Myths and Legends of Langkawi Island

Travel Contributor

In this modern world that we live in, there’s just something so fascinating about discovering the legends and myths of the past.

Malaysia is home to many exotic islands that feature stunning beaches. Langkawi for one is one of the most popular tourist attractions.

Beyond its beautiful natural landscape, mangroves rich in flora and fauna is its lingering legend woven into its history.

Accorded the Global Geopark status by UNESCO in 2007, Langkawi is a cluster of 99 tropical islands just off the coast of Kedah, one of Malaysia’s northern states.

What attracts tourists to Langkawi is that it is very much shrouded in age-old myths and legends. So many stories have been told about Langkawi, here are a few:



This is a tragic story about love, jealousy, and a curse. It was believed that a pretty young maiden named Mahsuri lived in Langkawi between 1762 and 1800. She was a beautiful girl who was married to a warrior. Legend says that her mother-in-law was jealous of Mahsuri’s beauty and conjured to conspire against her by accusing her of being unfaithful to her husband while he was away. She was then openly accused by the villagers of adultery and was sentenced to death. Despite pleading her innocence, no one believed her. When she was finally executed, white blood flowed from her wounds, signifying her innocence. Birds flew above her to cover her body, then with her dying breath, Mahsuri laid a curse on  Langkawi and its inhabitants to have seven generations of bad luck. Locals believed that this was true as the island experienced decades of failed crops following her death. Langkawi was also attacked by the Siamese, and it was only at the end of the 20th, after the seven generations have supposedly passed, that Langkawi began to prosper. It is believed the descendants of Mahsuri lives in Thailand and occasionally visit her tomb in Langkawi. Visitors can pay a visit there too.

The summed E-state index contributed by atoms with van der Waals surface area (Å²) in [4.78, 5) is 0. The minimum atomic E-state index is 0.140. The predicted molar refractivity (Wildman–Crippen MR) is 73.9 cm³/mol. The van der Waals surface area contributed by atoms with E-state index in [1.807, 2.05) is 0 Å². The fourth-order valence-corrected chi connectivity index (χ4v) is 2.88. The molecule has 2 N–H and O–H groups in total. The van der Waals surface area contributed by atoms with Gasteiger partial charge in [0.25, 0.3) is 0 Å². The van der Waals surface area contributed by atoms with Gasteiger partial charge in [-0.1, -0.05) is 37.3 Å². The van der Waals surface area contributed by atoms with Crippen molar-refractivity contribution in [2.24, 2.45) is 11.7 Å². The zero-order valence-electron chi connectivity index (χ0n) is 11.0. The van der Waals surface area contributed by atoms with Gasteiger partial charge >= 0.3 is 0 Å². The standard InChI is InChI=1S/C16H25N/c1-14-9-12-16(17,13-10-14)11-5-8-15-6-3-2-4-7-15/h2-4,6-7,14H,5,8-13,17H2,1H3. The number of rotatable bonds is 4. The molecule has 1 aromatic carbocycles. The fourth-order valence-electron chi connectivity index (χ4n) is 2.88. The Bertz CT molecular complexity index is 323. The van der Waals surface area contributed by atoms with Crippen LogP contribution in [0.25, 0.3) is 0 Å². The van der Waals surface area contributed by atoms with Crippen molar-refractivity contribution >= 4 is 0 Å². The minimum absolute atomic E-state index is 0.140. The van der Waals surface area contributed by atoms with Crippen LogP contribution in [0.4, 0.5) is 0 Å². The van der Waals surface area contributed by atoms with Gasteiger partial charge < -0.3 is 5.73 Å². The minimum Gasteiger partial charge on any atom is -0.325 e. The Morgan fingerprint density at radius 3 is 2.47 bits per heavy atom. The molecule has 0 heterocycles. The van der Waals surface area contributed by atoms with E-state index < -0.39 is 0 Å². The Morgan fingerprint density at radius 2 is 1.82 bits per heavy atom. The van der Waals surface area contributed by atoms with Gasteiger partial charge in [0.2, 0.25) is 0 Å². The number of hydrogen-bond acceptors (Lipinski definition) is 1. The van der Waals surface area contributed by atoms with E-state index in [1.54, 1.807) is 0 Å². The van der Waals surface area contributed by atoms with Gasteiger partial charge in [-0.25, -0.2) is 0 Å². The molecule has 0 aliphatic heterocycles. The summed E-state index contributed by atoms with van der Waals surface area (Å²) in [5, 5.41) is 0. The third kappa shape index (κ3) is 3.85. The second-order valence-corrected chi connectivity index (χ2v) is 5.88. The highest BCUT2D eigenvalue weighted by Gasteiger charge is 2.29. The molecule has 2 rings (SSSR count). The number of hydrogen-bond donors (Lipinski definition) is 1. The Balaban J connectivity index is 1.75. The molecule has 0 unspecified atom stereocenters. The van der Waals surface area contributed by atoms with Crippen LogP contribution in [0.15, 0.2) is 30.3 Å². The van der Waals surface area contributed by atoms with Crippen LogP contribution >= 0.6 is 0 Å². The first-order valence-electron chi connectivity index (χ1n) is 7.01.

This relates to the ‘curse’ laid out by Mahsuri as this turbulent period supposedly happened a few months after her death. Padang Matsirat is a place on the island that has vast stretches of paddy rice fields, so naturally, this has been the main source of supply and means of livelihood for the islanders. At the time, Langkawi was invaded by the Siamese. Not wanting the Siamese to get a hold of their rice harvest, the local leader sent a messenger to Padang Matsirat to destroy their rice harvest by burning it so that the Siamese would not get a hold of it. The villagers believe that to this day, during heavy rain, charred rice grains can be found at the site where the Field of Burnt Rice is located. There is not much to see now apart from signage, but it does have its significance in the history of Langkawi.



About 20 kilometers from Kuah town (Langkawi’s main town) is the Dayang Bunting Lake. In English, ‘dayang bunting’ means pregnant maiden. The story of how this island got its name begins with a beautiful fairy princess who fell in love and married a mortal prince. They conceived a child but unfortunately, the child did not live long, so they decided to rest the child in the lake. The fairy princess then blessed the lake in such that infertile women will be able to conceive if they bath themselves there. What makes locals believe that the legend might be somewhat true is that the shape of the island, resembles the outline of a pregnant lady lying on her back. To this day nobody knows if this story is true or not.

(Credit photo: Tourism Malaysia website)


This place is named after the seven natural pools that were formed at different levels with water gushing down from Mount Mat Cincang. The story behind this is associated with fairies too. Due to the breathtaking beauty, it was believed that fairies would bath in the natural pools. Some believe the water contains healing properties as well.

(Credit photo: @naturally.langkawi Instagram)

Cover photo credit: Didier Marti / 123rf

Enjoy Ali Huda! Exclusive for your kids.